Conyach Advocacy & Engagement

Davie Donaldson is a Nawken – Scottish Traveller – advocate and social justice campaigner. Conyach Advocacy & Engagement aims to champion lived experience, and put Nawken soul at the centre of decision-making.

About the organisation

Conyach Advocacy & Engagement aims to champion lived experience, and put Nawken soul at the centre of decision-making; using emotion as a cross-cultural language we all understand. Run by Davie Donaldson, a Nawken (Scottish Traveller) advocate and social justice campaigner. using his lived experience and creating a platform for others, he supports decision-makers at a local, national and international level to increase inclusivity of policy and practice towards Gypsy/Traveller people.

Having award-winning experience in advocating for communities in everything from evictions, and planning decisions, to cases of hate crime and discrimination. His work has been recognised nationally, one newspaper calling him ‘Scotland’s top campaigner for Traveller rights’. As well as a successful advocate, Davie is a social entrepreneur (founding the organisation Progress in Dialogue). He is also the current Chairperson of the Charity Romano Lav and a Graduate of Social Anthropology & International Relations from the University of Aberdeen. Speaking regularly around the country and in the media on the discrimination faced by Gypsy/Traveller communities (a contributor to BBC The Social; frequent writer for various outlets; as well as appearing in multiple TV Shows) Davie has become a well-known and respected campaigner.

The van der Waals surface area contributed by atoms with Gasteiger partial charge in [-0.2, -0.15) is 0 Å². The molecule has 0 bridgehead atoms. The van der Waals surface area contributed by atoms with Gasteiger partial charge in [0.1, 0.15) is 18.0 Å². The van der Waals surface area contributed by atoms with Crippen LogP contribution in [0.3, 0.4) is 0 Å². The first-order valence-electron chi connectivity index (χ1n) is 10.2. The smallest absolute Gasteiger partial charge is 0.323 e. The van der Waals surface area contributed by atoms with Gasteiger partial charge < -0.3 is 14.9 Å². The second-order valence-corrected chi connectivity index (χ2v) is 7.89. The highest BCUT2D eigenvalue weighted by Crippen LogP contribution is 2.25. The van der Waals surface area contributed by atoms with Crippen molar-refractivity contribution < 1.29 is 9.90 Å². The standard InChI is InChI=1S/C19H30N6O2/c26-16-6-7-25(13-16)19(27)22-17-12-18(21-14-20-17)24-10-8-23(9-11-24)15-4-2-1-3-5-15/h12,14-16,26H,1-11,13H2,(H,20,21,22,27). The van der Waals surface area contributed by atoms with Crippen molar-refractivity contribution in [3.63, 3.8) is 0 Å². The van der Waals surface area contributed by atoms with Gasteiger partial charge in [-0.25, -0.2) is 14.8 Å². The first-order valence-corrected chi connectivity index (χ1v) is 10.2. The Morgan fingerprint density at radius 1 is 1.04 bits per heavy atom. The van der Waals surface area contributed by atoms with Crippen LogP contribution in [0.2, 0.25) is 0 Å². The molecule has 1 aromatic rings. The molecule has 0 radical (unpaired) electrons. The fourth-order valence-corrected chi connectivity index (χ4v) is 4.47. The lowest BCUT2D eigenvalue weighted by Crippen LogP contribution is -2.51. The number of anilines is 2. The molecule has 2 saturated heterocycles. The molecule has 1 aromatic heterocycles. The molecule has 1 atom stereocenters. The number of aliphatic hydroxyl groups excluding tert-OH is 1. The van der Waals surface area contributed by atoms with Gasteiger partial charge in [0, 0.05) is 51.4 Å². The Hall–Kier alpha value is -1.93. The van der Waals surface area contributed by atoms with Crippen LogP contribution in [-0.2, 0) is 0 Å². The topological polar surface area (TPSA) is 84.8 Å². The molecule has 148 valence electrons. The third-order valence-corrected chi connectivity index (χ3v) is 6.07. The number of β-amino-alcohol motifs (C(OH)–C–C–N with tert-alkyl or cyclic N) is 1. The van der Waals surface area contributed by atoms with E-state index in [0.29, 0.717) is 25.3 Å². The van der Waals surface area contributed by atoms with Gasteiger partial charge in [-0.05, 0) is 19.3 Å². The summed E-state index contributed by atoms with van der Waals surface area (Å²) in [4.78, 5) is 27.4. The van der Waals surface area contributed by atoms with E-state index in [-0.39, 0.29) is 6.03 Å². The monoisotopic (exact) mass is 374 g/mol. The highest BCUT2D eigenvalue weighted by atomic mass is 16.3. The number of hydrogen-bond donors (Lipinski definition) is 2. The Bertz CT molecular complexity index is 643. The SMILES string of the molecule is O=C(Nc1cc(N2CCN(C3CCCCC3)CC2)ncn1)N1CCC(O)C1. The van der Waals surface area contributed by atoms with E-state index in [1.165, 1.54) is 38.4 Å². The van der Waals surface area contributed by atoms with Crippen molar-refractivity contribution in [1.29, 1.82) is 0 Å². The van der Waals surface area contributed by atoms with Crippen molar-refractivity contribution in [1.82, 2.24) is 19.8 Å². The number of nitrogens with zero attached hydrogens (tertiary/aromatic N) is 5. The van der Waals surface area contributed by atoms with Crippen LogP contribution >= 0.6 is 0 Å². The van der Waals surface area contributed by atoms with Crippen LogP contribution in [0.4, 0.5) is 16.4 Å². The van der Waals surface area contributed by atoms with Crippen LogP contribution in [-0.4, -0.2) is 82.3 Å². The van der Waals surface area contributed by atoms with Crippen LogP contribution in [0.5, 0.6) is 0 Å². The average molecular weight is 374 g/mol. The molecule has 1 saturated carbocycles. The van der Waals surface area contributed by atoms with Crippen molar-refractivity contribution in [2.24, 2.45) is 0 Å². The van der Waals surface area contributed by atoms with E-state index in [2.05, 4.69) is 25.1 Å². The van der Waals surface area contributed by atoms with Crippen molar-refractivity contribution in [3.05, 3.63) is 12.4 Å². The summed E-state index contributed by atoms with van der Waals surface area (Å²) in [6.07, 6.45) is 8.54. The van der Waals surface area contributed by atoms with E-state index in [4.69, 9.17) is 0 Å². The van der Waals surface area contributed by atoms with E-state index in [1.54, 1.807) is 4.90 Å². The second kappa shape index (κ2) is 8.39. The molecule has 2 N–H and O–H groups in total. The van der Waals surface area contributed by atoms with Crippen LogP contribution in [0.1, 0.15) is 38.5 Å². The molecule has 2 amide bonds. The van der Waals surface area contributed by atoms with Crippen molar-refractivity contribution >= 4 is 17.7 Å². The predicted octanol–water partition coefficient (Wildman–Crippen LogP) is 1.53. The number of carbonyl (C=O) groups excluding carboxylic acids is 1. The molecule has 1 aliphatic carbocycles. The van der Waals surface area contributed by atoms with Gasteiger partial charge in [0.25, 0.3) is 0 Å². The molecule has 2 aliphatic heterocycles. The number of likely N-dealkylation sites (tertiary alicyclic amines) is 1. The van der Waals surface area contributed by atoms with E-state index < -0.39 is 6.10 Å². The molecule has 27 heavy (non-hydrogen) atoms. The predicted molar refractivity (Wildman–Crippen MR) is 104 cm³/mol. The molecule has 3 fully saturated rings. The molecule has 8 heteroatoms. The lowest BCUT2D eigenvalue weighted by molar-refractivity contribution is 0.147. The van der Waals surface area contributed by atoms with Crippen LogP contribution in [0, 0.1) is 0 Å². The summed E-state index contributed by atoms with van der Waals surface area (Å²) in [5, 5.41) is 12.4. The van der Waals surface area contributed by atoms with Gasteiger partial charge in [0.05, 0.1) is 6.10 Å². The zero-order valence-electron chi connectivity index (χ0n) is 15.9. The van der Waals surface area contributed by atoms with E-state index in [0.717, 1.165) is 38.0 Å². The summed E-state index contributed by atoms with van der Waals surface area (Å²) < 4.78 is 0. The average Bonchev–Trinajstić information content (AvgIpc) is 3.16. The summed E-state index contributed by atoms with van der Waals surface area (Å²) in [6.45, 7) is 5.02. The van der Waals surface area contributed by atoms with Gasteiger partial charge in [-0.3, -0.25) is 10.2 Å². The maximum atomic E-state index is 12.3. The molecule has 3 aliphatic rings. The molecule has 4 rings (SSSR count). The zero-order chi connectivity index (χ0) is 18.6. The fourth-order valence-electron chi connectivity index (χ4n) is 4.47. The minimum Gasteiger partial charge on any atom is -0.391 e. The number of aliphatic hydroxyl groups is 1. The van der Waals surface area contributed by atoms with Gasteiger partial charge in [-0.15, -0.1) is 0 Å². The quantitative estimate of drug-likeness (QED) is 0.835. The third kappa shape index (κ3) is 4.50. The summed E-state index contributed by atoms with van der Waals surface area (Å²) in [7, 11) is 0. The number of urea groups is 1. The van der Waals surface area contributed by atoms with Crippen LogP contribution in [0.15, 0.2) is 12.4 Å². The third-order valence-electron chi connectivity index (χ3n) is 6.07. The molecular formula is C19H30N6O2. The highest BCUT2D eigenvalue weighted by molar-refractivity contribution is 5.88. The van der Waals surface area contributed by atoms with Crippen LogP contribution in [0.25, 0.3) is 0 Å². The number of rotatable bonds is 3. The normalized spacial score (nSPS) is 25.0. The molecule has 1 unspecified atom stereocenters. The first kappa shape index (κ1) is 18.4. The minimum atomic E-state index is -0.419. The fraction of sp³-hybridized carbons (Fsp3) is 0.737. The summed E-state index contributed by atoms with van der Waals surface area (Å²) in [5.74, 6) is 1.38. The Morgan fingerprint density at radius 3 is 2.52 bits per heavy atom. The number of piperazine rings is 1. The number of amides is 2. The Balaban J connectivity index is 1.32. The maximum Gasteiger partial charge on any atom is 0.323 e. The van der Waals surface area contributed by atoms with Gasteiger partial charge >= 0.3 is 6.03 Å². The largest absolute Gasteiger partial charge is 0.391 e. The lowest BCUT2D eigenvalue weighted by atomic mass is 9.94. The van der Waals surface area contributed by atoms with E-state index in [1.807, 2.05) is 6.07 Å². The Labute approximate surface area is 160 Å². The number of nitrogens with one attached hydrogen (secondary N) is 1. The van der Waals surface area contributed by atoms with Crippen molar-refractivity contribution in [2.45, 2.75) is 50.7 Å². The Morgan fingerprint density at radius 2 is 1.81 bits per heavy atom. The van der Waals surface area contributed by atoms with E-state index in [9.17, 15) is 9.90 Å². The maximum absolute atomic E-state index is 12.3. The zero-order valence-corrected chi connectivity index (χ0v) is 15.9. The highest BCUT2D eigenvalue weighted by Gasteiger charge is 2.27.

The change we want to see

Conyach aims to build better social understanding of Gypsy/Traveller culture and stand up for Gypsy/Traveller people – challenging inequality. “I didn’t choose to be born a Scottish Traveller; but being born one meant growing up in a society that forced me to fight for my very existence. Alice Walker once said, ‘activism is the rent we pay for living on this planet’ – I’ve found this rent can be expensive and involves many personal sacrifices, but to me it pays toward something bigger, a social change that I will be proud of in old age. There is an old Gypsy saying – ‘The winter will ask what we did in the summer’ – I hope to be one of the people who can say: ‘I did something, I didn’t wait for someone to do it for me, nor did I stand by and watch as they suffered’ Will you be able to say the same?” – Davie Donaldson